Secondly, open the first book. The evidence is within the first five chapters. Or hell, watch the first 10 minutes of the movie. There you’ll see conversation between Gale and Katniss in the woods. Somehow, their conversation turns to having children. Katniss says she’ll never have kids; Gale confesses that he’s open to the idea of children, if things were different. Katniss straight up says, “But they aren’t.” Gale combats this with, “But what if they were?” This just frustrates Katniss because things aren’t different. Katniss can’t even see the potential for a future where they could be different. Even when Gale starts talking about wanting to take on the Capital, Katniss doesn’t say much. To her, Gale is just running his mouth; no one will take on Snow and nothing will ever change. Gale is the idealistic one, not Katniss.

    Third, if Katniss were even the slightest bit idealistic, she would have been more gung ho about becoming the Mockingjay. An idealistic person would have loved to be the face of change, of making the world a better place. Even with Gale, Haymitch, Plutarch, and Prsident Coin (among others) trying to encourage her to become the Mockingjay, Katniss isn’t remotely interested until she’s manipulated into it. Her emotions are compromised, and she sees it as the only way to both save and avenge Peeta. Had Peeta never been left behind in thier second Hunger Games and hijacked by Snow, it is unlikely Katniss would have ever agreed. Katniss is the reluctant hero by the pure fact that she’s not idealistic.

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      • I’d say that she’s a survivor. Katniss is practical, (mostly) grounded, and very down-to-earth. Idealistic? Not really. She dreams of/wishes for a better, freer Panem, but when a situation is as bad as hers who wouldn’t wish for better?

        No, ISTJ makes perfect sense to me.

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    • To suggest Katniss is too idealistic is to completely ignore the evidence in front of you. While I imagine you can tell me about the using the berries to end the her first Hunger Games and being the Mockingjay shows her true idealistic nature, you’re missing the obvious:

      First off, there is a difference in wanting a better world and actually seeing potential for said better world; for some this difference is subtle, but it is there.The only people who aren’t hoping for a better world are the ones in the Capital who aren’t suffering and a scattered few in Districts 1 and 2, who usually win the games and benefit heavily from ththe Capital. Everyone else is hoping for a better world. That hope isn’t idealism; its realizing your life sucks. It’s a survival skill.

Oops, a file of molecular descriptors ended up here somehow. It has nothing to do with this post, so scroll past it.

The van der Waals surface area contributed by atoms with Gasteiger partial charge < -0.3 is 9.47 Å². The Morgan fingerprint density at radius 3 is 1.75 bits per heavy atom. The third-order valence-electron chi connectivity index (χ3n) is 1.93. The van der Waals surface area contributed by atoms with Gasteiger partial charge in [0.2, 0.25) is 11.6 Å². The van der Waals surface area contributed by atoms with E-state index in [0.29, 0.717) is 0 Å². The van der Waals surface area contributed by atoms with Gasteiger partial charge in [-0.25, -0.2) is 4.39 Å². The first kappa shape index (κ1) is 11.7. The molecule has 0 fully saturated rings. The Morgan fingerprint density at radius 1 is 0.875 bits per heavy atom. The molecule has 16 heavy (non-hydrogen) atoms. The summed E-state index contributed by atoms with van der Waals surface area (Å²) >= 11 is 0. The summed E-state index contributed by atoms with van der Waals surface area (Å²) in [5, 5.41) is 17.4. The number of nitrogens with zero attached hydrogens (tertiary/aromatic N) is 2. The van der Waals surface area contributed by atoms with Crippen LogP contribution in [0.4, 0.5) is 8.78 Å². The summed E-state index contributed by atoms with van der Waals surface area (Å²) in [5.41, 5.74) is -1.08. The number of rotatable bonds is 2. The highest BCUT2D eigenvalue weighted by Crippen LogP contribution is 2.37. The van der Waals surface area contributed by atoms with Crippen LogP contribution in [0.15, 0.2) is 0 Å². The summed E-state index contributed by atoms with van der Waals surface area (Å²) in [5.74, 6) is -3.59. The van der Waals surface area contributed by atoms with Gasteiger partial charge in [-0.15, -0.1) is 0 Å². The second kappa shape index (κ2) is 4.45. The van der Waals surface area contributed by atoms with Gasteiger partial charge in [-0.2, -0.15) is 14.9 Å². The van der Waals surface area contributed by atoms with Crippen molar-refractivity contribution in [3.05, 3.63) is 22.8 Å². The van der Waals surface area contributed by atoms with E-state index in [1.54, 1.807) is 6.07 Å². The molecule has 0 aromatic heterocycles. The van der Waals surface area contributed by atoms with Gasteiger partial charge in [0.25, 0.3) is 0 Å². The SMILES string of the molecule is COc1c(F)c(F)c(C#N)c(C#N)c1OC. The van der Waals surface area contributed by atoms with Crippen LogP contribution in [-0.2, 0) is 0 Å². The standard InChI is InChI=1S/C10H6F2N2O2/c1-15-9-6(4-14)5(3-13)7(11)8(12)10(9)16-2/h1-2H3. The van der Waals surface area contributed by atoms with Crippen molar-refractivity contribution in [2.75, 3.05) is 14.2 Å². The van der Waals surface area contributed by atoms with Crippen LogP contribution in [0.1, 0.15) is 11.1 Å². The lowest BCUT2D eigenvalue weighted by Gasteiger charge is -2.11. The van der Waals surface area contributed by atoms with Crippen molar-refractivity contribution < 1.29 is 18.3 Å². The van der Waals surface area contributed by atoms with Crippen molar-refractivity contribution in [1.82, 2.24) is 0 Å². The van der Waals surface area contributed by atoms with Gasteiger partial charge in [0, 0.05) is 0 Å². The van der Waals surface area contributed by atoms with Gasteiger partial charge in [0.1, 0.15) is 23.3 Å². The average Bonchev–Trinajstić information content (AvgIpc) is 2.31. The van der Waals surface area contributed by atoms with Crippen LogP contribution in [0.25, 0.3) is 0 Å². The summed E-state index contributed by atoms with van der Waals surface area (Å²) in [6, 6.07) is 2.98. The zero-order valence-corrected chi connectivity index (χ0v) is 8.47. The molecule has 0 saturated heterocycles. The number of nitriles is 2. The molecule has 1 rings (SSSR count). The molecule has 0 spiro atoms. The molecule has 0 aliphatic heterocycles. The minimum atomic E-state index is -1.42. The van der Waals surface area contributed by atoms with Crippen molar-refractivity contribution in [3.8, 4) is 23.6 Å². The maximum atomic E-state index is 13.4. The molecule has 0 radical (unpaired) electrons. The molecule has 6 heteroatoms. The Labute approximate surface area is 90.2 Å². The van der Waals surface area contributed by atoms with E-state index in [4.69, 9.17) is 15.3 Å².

Secondly, open the first book. The evidence is within the first five chapters. Or hell, watch the first 10 minutes of the movie. There you’ll see conversation between Gale and Katniss in the woods. Somehow, their conversation turns to having children. Katniss says she’ll never have kids; Gale confesses that he’s open to the idea of children, if things were different. Katniss straight up says, “But they aren’t.” Gale combats this with, “But what if they were?” This just frustrates Katniss because things aren’t different. Katniss can’t even see the potential for a future where they could be different. Even when Gale starts talking about wanting to take on the Capital, Katniss doesn’t say much. To her, Gale is just running his mouth; no one will take on Snow and nothing will ever change. Gale is the idealistic one, not Katniss.

      Third, if Katniss were even the slightest bit idealistic, she would have been more gung ho about becoming the Mockingjay. An idealistic person would have loved to be the face of change, of making the world a better place. Even with Gale, Haymitch, Plutarch, and Prsident Coin (among others) trying to encourage her to become the Mockingjay, Katniss isn’t remotely interested until she’s manipulated into it. Her emotions are compromised, and she sees it as the only way to both save and avenge Peeta. Had Peeta never been left behind in thier second Hunger Games and hijacked by Snow, it is unlikely Katniss would have ever agreed. Katniss is the reluctant hero by the pure fact that she’s not idealistic.

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      • Thanks for expanding on this! I wanted to point these things out, but didn’t have the brainpower at the time to do it in a way that wasn’t a full-on Ti babble fest.